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Why 2010 Means Trouble for Many Living Trusts

You may have heard that 2010 is the year without an estate tax.  It’s caused some people to suggest that if you have to pick a year to die, pick 2010.

Not so fast.

In the absence of the death tax this year, there is a substitute tax system that is likely to collect more money from more people upon their deaths.  This one-year system will seriously impact the way they planned for their property to pass to their loved ones.  To make things even more complicated, most living trusts aren’t equipped to deal with the 2010 rules.

Anyone who didn’t plan with an attorney who prepared for this year’s issues should have their trust reviewed and quite possibly restated.

How Did We Get Here?

The 2010 rules were actually enacted in 2001.  That’s when President Bush signed a law that gradually reduced the maximum rate of the federal estate tax from 55% to 45%.  The law also gradually increased the amount of property that a person could pass free of federal estate tax from $675,000 per person in 2001 to $3.5 million per person in 2009.  This meant that, with planning, a married couple could pass up to $7 million free of federal estate tax if they both died in 2009.  This was a very good result.

But the fight against the death tax didn’t just decrease rates and increase the exemption over time.  It actually eliminated the tax entirely, but only for 2010.  To compensate for this one-year, death-tax vacation, Congress replaced the estate tax with a capital gains tax.

Here’s how it works.  When a person died before this year, all their assets would be valued at their fair market value as of the date of death.  This meant that when a surviving spouse or other heirs sold assets that had increased in value during the original owner’s life, they would not have to pay capital gains tax on any of that growth.  This tax-free revaluation on death is commonly referred to as a “step-up in basis.”  For many heirs this meant huge tax savings.

But in 2010 property that passes at death does not automatically receive this step-up in basis.  Instead, there are some credits that, if planned for correctly, will “step-up” some of the property.  Assets that do not take advantage of these credits will be subject to tax on the increase in value from the date the property was first acquired.  That could mean tens of thousands of dollars of tax liability!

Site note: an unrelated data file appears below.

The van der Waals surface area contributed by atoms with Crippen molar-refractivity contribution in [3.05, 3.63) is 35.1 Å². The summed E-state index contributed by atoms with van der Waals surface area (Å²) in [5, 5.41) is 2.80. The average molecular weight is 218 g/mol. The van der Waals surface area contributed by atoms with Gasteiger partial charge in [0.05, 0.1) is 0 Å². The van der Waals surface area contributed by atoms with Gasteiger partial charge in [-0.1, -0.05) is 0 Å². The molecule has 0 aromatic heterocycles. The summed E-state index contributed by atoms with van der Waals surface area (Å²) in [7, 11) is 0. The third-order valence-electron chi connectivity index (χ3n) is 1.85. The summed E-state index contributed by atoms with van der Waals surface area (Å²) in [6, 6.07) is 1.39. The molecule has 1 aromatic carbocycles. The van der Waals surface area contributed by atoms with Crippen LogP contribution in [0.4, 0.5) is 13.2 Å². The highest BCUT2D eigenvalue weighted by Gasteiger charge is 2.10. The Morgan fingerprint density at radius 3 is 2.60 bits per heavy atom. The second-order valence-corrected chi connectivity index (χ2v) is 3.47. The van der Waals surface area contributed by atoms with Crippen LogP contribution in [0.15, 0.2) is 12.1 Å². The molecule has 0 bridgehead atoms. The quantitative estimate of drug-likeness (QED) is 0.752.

How Does This Affect You Or Your Loved Ones?

You should know that the 2010 rules can affect you in two major ways.  First, if you are married, you must make sure that your property will be left according to your desires (i.e., not as dictated by Congress).  For more than 50 years it has been common to use a written mathematical formula to divide the assets of a married couple when the first spouse dies to maximize estate tax savings.  We call this “A-B” planning.  Formulas have also been used to provide funds for charitable causes and to benefit family and friends.  Almost all of these formulas depend on having an estate tax.  Now, in 2010 when there is no estate tax, the formulas will not work.  If your spouse is not your sole beneficiary (for example, if you have children from a prior marriage), the existing formula could cause your spouse to be disinherited (or at least receive less than you intended).  It’s that serious.

Second, as noted above, your trust must be designed correctly if it’s going to take advantage of certain tax credits availbable only in 2010.  In particular, the credits don’t apply for any children who inherit this year in so-called “lifetime trusts.”  The rules are also extremely tricky for any surviving spouse who wants to take full advantage of the credits.  If your trust doesn’t comply with the rules, Uncle Sam ends up the winner when your spouse or other heirs go to sell trust property (i.e., even decades later).

What Should You Do?

If you haven’t already done so, we encourage you to meet with us as soon as possible to review your estate plan and make any changes that are necessary for this law.  We need to ensure that your property is positioned to enjoy as much protection as possible.  It’s time to think differently to ensure that your wishes are fulfilled no matter what Congress throws at us this year.  Your plan should also be ready to deal with the return of the estate tax in 2011, which, for the time being, is scheduled at a 55% rate on every dollar over $1 million in your estate (including life insurance and retirement accounts).

For more information about 2010’s crazy rules, consider reading “Estate-Tax Repeal Means Some Spouses Are Left Out,” The Wall Street Journal (January 2, 2010) and “A Bizarre Year for the Estate Tax Will Require Extra Planning,” The New York Times (January 8, 2010).

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